Community organizations and UN leaders discuss sustainable AIDS funding for Africa
07 December 2011
Under the banner “Getting to zero,” UN leaders and community representatives engaged in a passionate exchange on sustainable funding for the AIDS response in Africa. The discussion was overshadowed by mounting concern over the recent cancellation of Round 11 by the Global Fund to Fight AIDS, Tuberculosis and Malaria (Global Fund).
UNAIDS Executive Director Michel Sidibé, UNICEF Regional Director for Africa, As Sy together with Director of the HIV Department at WHO Gottfried Hirnschall, answered questions posed by the audience gathered at the community dialogue space at the 16th International Conference on AIDS and STIs in Africa conference.
Mr Sidibé was asked to briefly introduce UNAIDS’ vision of zero new HIV infections, zero discriminations and zero AIDS-related deaths. “For me, this vision is a way to respond to social injustice. All people can have access to the HIV services they need, if we make it a political priority,” said Mr Sidibé.
From the health sector perspective, Dr Hirnschall said, “There is a need put systems in place for people to access treatment, provision of quality and comprehensive services and above all the need for equality to get to zero."
Given the current funding constraints faced by the AIDS response, Mr Sidibé stressed that new ways of doing business are needed: “Getting to zero requires new partnerships, a democratization of problem-solving and innovative solutions to lower the price of drugs. Ultimately, the ‘zero-vision’ is about responding to the AIDS epidemic in a faster, smarter, and better way.”
It is up to us to work hard in our own capacity to reach the three zeros. The dependence syndrome can be broken down and communities should have the capacity to respond for themselves
Auxiria Mwanza from Zambia Red Ribbon Award winner 2010
Jeanne Gappya, a civil society representative from Burundi challenged the UN leaders in the panel: “When I go back to my country, I will be asked if the three zeros will arrive,” she said. “In my view there is another zero and that is zero financing. How are we supposed to get to zero with no funding?” she asked.
Mr As Sy acknowledged that the cancellation of the Global Fund Round 11 was a potential setback, and recognized the anxiety this has created among people living with HIV who are currently accessing treatment as well as organizations and governments pushing for scale up of prevention, treatment, care and support services.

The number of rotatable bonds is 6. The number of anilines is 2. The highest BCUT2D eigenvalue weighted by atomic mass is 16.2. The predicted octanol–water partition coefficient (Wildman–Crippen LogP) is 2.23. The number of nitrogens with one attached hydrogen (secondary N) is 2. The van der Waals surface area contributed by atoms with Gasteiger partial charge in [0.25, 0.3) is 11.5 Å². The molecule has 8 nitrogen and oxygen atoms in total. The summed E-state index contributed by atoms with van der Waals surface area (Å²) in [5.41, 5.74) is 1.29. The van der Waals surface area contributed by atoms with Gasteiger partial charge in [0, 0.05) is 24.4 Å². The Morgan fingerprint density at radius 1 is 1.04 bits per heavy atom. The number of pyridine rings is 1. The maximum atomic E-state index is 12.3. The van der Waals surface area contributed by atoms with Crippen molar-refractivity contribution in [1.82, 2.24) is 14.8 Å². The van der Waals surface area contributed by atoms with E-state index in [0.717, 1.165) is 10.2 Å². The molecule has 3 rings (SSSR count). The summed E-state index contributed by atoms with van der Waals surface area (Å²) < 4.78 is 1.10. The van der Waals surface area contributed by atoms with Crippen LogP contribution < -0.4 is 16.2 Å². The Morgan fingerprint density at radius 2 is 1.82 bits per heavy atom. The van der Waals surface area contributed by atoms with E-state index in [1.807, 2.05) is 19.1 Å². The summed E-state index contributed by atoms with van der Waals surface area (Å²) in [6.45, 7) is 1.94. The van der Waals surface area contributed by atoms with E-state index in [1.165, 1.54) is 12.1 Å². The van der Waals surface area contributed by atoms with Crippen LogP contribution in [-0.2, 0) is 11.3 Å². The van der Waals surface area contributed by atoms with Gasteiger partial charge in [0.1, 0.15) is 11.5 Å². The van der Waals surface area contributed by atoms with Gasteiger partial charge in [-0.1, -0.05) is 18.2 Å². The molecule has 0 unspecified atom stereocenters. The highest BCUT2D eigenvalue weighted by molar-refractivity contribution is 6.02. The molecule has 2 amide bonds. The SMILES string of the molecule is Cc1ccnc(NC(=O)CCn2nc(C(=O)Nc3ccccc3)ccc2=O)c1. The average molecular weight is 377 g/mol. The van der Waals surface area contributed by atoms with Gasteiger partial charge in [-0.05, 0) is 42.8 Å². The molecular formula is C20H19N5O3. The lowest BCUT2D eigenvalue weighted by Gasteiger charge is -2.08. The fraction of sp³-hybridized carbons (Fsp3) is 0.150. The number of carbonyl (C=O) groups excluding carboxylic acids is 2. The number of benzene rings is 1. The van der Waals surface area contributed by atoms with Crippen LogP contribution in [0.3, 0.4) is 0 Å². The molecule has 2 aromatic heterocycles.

However, Mr As Sy asserted that countries receiving global fund resources should start a discussion on diversifying their funding sources: “Our hopes should not be placed on the Global Fund alone. We need to find alternative sources of financing,” Mr As Sy said.
Echoing these concerns, Mr Sidibé noted that a large percentage of people living with HIV on the African continent are receiving HIV treatment thanks to the Global Fund. He cautioned against stopping this funding, particularly at this make or break moment when Africa is leading the world in reducing HIV infections and AIDS-related deaths.
Reflecting on the discussion, Auxiria Mwanza from Zambia said the news of the Global Fund Round 11 cancellations was teaching grass-roots organizations a lesson: “We can no longer rely on external funding. It is up to us to work hard in our own capacity to reach the three zeros. The dependence syndrome can be broken down and communities should have the capacity to respond for themselves,” Ms Mwanza said.
Mr Sidibé agreed that there is a need for African countries to reduce their dependence on external funding sources and for countries to explore innovative sources of funding. This could for example include the establishment of a tax on financial transactions and the creation of an African treatment agency that could make HIV treatment available at a lower cost on the continent.
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